The sports gaming industry, newly authorized by voters last November, can legally start May 1 and plans to turn on the online programs.
In a new edition of Gambling.com, I make the case for a delayed opening based on the obvious fact that there is little sports action to bet on and the lack of media space for non-pandemic stories, like on gaming openings. But, it is a sign of the industry’s optimism and its collective desire to get back to normalcy, which sports is an important part.
I mostly argue that it’s a question of timing in an article online April 16 by reporter/columnist Ron Fritz:
Floyd Ciruli, a longtime pollster and political observer in Colorado, said two things make it difficult to launch sports betting in Colorado on May 1.
"One, there are no sports," said Ciruli, director of the Crossley Center for Public Opinion Research at the University of Denver. “And two, it faces the same problem anything but the pandemic is having. In general, it is extremely hard to get any kind of attention these days.
"If you can hold off on the Olympics, you can hold off on this. Starting up with the cycle of sports returning makes sense. That would put it in position of being with the good news. It would be another positive sign of returning to normalcy."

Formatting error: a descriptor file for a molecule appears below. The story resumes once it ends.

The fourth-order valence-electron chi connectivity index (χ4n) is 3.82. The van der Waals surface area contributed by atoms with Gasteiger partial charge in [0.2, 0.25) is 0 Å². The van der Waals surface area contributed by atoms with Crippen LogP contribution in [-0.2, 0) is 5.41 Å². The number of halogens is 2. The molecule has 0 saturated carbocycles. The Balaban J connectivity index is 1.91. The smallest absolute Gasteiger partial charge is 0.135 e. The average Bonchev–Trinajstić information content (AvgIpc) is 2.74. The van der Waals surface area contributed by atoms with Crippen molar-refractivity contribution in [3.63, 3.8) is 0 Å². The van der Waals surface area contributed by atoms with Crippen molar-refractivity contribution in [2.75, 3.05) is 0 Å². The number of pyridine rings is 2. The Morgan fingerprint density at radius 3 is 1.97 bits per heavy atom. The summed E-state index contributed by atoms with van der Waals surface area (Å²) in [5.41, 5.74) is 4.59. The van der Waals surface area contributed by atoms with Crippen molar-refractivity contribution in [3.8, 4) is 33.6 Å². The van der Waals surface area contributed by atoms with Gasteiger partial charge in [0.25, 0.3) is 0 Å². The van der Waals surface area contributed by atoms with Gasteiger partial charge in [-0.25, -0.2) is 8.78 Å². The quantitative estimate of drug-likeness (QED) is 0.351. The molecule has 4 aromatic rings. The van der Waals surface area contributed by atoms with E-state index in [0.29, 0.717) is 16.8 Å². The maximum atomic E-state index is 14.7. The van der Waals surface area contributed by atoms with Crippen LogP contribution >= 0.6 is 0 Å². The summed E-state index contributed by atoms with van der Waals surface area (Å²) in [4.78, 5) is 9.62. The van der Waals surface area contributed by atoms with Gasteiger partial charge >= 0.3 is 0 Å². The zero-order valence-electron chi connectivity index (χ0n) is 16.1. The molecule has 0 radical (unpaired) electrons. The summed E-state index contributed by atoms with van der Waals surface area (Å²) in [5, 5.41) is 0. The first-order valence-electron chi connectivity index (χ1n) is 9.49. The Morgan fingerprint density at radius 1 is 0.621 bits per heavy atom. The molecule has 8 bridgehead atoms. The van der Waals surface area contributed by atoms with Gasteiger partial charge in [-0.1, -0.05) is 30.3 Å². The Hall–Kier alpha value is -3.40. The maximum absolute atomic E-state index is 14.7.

Colorado became just the second state to legalize sports betting by ballot measure — after Arkansas — when Proposition DD was approved by voters in November. The law earmarks the tax revenue for water conservation projects.
Ciruli said when sports betting does launch he expects there to be a robust market in Colorado, especially in Denver.
"It is a very sports-oriented town. Better-educated and youngish," Ciruli said. “They fill stadiums here. There is a tremendous sports base. Since the money goes to water, I think the civic community is more than happy to support it.
"But what we’re talking about is the question of timing."